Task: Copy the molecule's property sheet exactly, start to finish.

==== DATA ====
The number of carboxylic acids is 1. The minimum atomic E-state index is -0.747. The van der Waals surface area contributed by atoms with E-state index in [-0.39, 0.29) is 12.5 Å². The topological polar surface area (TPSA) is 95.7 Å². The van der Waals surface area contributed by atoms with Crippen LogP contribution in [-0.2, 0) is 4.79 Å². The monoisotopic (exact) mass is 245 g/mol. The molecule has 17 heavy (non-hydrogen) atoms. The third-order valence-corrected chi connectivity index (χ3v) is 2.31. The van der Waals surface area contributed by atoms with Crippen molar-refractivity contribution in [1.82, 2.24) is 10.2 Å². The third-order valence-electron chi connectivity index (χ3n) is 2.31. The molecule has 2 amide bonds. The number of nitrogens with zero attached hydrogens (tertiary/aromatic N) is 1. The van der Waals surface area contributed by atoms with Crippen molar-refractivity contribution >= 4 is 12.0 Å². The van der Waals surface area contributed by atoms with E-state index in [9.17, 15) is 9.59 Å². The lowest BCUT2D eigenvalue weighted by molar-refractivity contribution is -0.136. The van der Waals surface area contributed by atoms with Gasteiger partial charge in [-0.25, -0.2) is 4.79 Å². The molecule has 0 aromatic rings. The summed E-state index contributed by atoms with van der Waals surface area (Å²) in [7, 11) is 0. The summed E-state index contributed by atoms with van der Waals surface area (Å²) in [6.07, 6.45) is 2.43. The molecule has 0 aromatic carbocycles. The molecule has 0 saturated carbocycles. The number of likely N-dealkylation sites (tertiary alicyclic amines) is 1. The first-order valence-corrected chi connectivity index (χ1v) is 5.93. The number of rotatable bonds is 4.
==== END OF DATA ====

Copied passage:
The number of carboxylic acids is 1. The minimum atomic E-state index is -0.747. The van der Waals surface area contributed by atoms with E-state index in [-0.39, 0.29) is 12.5 Å². The topological polar surface area (TPSA) is 95.7 Å². The van der Waals surface area contributed by atoms with Crippen LogP contribution in [-0.2, 0) is 4.79 Å². The monoisotopic (exact) mass is 245 g/mol. The molecule has 17 heavy (non-hydrogen) atoms. The third-order valence-corrected chi connectivity index (χ3v) is 2.31. The van der Waals surface area contributed by atoms with Crippen molar-refractivity contribution in [1.82, 2.24) is 10.2 Å². The third-order valence-electron chi connectivity index (χ3n) is 2.31. The molecule has 2 amide bonds. The number of nitrogens with zero attached hydrogens (tertiary/aromatic N) is 1. The van der Waals surface area contributed by atoms with Crippen molar-refractivity contribution >= 4 is 12.0 Å². The van der Waals surface area contributed by atoms with E-state index in [9.17, 15) is 9.59 Å². The lowest BCUT2D eigenvalue weighted by molar-refractivity contribution is -0.136. The van der Waals surface area contributed by atoms with Gasteiger partial charge in [-0.25, -0.2) is 4.79 Å². The molecule has 0 aromatic rings. The summed E-state index contributed by atoms with van der Waals surface area (Å²) in [7, 11) is 0. The summed E-state index contributed by atoms with van der Waals surface area (Å²) in [6.07, 6.45) is 2.43. The molecule has 0 aromatic carbocycles. The molecule has 0 saturated carbocycles. The number of likely N-dealkylation sites (tertiary alicyclic amines) is 1. The first-order valence-corrected chi connectivity index (χ1v) is 5.93. The number of rotatable bonds is 4.